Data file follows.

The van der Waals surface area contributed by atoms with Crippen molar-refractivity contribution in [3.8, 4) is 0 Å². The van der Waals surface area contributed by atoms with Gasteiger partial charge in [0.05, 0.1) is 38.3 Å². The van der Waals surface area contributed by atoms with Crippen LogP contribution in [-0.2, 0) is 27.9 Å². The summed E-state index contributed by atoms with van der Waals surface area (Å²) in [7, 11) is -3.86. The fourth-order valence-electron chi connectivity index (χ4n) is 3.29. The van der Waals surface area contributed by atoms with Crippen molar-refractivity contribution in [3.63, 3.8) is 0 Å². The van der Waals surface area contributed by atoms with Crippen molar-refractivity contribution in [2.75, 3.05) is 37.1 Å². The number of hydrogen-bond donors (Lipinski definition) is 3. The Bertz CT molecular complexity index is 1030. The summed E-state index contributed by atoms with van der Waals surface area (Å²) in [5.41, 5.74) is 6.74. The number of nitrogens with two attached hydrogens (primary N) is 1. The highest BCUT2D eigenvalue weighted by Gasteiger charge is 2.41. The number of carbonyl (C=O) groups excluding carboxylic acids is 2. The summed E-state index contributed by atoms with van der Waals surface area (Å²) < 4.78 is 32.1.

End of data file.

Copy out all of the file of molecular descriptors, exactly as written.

The van der Waals surface area contributed by atoms with Crippen molar-refractivity contribution in [3.8, 4) is 0 Å². The van der Waals surface area contributed by atoms with Gasteiger partial charge in [0.05, 0.1) is 38.3 Å². The van der Waals surface area contributed by atoms with Crippen LogP contribution in [-0.2, 0) is 27.9 Å². The summed E-state index contributed by atoms with van der Waals surface area (Å²) in [7, 11) is -3.86. The fourth-order valence-electron chi connectivity index (χ4n) is 3.29. The van der Waals surface area contributed by atoms with Crippen molar-refractivity contribution in [3.63, 3.8) is 0 Å². The van der Waals surface area contributed by atoms with Crippen molar-refractivity contribution in [2.75, 3.05) is 37.1 Å². The number of hydrogen-bond donors (Lipinski definition) is 3. The Bertz CT molecular complexity index is 1030. The summed E-state index contributed by atoms with van der Waals surface area (Å²) in [5.41, 5.74) is 6.74. The number of nitrogens with two attached hydrogens (primary N) is 1. The highest BCUT2D eigenvalue weighted by Gasteiger charge is 2.41. The number of carbonyl (C=O) groups excluding carboxylic acids is 2. The summed E-state index contributed by atoms with van der Waals surface area (Å²) < 4.78 is 32.1.